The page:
Town Manager Gives Update on Indoor Sports Complex

Cary, NC — Cary’s proposed $193 million multipurpose indoor sports complex has moved closer to fruition this week as partial funding for the development has been approved by Wake County Commissioners and Raleigh’s City Council. I sat down with Town Manager Sean Stegall Tuesday to hear more about the planning process and what Cary citizens should know about the project.

The Sports Complex is Just One Part

While the sports complex has gained serious attention, Stegall says the multipurpose recreation center is one element of a larger redevelopment project and will not completely replace the mall.

“There’s office developments, a small amount of retail, not a lot, and a lot of condominiums/apartments,” said Stegall of the preliminary plans for the overall redevelopments.

The proposal for the mixed-use development calls for up to 1.2 million square feet of office space, 360,000 square feet of commercial, 1,800 residential units and 450 hotel rooms on approximately 87 acres. Of these 87 acres, WRAL reports the complex would occupy just 5.

See the two optional site plans below for a better idea of the scale of the complex.

It’s Still Early in the Planning Stage

Stegall said the component that makes this redevelopment very different is the process. In this case, to be eligible for the grant funding, the town needed to put in a proposal to Wake County.

“The council itself hasn’t even approved the project, per se, but they did approve us submitting for the grant, so they are fully supportive, but there’s a lot of steps that have to come after this,” said Stegall.

Part of the impression Stegall thinks people have is that what is being seen online of the project is exactly what it is going to be.

“That’s just our initial vision for what it could be, but it will change over time,” said Stegall.

With funding now secured by the votes of Wake County Commissioners and Raleigh City Council, the town will start in its next big step, hiring an architect. According to Stegall, it will take roughly a year and a half for the architect to design the exact look and uses of the development. Looking further down the project’s timeline, construction would be about 4 years from now.

Uses of the Sports Complex

“There will be something for everybody in the facility and for those not engaged in active recreation, there will be passive recreation. We envision other kinds of community offerings, similar to those offered at The Cary Arts Center — art classes, pottery classes, craft classes — so there will be something for about every interest,” said Stegall.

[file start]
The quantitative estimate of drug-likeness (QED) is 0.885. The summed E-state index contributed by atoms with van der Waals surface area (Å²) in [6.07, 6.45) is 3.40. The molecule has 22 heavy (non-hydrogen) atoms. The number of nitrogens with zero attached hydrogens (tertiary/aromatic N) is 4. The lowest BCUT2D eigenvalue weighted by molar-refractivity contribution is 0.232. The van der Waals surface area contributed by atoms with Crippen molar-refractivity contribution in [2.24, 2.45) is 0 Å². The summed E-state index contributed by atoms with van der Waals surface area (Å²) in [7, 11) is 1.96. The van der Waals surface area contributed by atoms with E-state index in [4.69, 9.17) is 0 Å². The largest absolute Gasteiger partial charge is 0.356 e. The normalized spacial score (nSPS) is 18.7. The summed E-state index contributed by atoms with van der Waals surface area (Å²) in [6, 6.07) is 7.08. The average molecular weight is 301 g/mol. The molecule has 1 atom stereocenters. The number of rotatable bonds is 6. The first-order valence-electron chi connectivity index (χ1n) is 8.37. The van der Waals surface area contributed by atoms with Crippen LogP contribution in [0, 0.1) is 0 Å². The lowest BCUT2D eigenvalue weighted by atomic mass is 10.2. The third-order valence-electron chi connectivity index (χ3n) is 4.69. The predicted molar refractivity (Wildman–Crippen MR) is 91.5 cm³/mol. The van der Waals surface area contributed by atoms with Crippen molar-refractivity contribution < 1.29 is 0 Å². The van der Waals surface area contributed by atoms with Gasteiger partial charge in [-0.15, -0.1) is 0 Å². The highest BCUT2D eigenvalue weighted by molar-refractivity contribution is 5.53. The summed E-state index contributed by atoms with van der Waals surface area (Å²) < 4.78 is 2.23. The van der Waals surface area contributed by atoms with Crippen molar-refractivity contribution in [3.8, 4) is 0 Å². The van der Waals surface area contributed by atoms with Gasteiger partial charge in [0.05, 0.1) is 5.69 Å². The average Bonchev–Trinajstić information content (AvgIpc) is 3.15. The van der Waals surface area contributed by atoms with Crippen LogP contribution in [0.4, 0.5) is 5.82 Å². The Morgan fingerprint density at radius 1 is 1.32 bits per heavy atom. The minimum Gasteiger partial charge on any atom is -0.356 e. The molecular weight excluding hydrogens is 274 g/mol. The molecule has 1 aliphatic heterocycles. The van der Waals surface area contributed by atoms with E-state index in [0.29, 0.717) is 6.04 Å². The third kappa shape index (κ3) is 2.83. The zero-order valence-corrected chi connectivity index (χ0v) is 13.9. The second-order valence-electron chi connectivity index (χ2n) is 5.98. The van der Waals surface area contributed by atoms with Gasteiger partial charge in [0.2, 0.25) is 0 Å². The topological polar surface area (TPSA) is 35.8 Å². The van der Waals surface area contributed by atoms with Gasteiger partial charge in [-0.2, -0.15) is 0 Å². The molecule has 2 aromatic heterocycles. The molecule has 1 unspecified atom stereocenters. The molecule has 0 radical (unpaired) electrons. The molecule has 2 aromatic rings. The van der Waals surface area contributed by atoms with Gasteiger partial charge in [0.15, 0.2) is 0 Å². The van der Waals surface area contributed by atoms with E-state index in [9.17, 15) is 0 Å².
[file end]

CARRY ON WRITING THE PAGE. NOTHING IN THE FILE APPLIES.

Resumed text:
The proposal plans include many facility amenities beyond competition spaces for team sports. The vision for the complex also includes a walking track, weight room and workout facilties, a space for E-sports practice, multipurpose space for events, meetings, exhibits, and more.

When asked if community usage of the complex would require memberships similar to a gym, Stegall said, “We’re not there yet, but there will be some way to identify the people that use it and that will relate back to how we finance the facility. Whether it will be memberships or not, that’s yet to be determined.”

Community Input

As with any project proposed to be constructed in Cary, Stegall encourages all who have opinions on the project to get involved.

“We will be seeking public input throughout the process,” said Stegall.

Story and featured photo by Ashley Kairis. Rendering images provided by the Town of Cary.

7 replies
  1. Jerry
    Jerry says:

    What date did the city of Cary know about the Sports Complex opportunity? Specifically, did the city or its employees or representatives know about the sports complex opportunity before the resining vote in December 2019?

  2. Janet Couture
    Janet Couture says:

    I’m concerned about the increased traffic due to high concentration of residential and businesses in this complex. It is not far from the new development on the other side of Cary Town Blvd. What measures are being considered to avoid traffic gridlock. Cary High School also impacts traffic in that area.

    • Mark Neill
      Mark Neill says:

      CHS traffic is mostly irrelevant and non-impacting to business day traffic. The majority of the HS traffic is done by 7:30 AM, and out and gone by 3 PM; while business day traffic is 8-9AM and 4:45-6:00 PM.

      And there’s an entire, 4 lane divided-highway-grade road, with direct access to I-40, attached directly to Cary Towne Center, that is significantly underutilized outside of rush hour.

      • Gary Brown
        Gary Brown says:

        CHS pedestrians are in and out of crosswalks at lunch time, when the 25 MPH lights are flashing that everyone ignores.

        And, currently: real frequent Cary PD Cary Towne Blvd. speeding tickets near Principal Lane!

      • Len Nieman
        Len Nieman says:

        You’re speaking of rush hour traffic. Once Fenton opens and the CTC redevelopement is complete, there will be a significant increase in “off peak” traffic throughout the area. On Maynard and Walnut, which a high number of Cary High students cross during their lunch break. And especially on Cary Towne Blvd, when traffic starts moving between CTC and Fenton.

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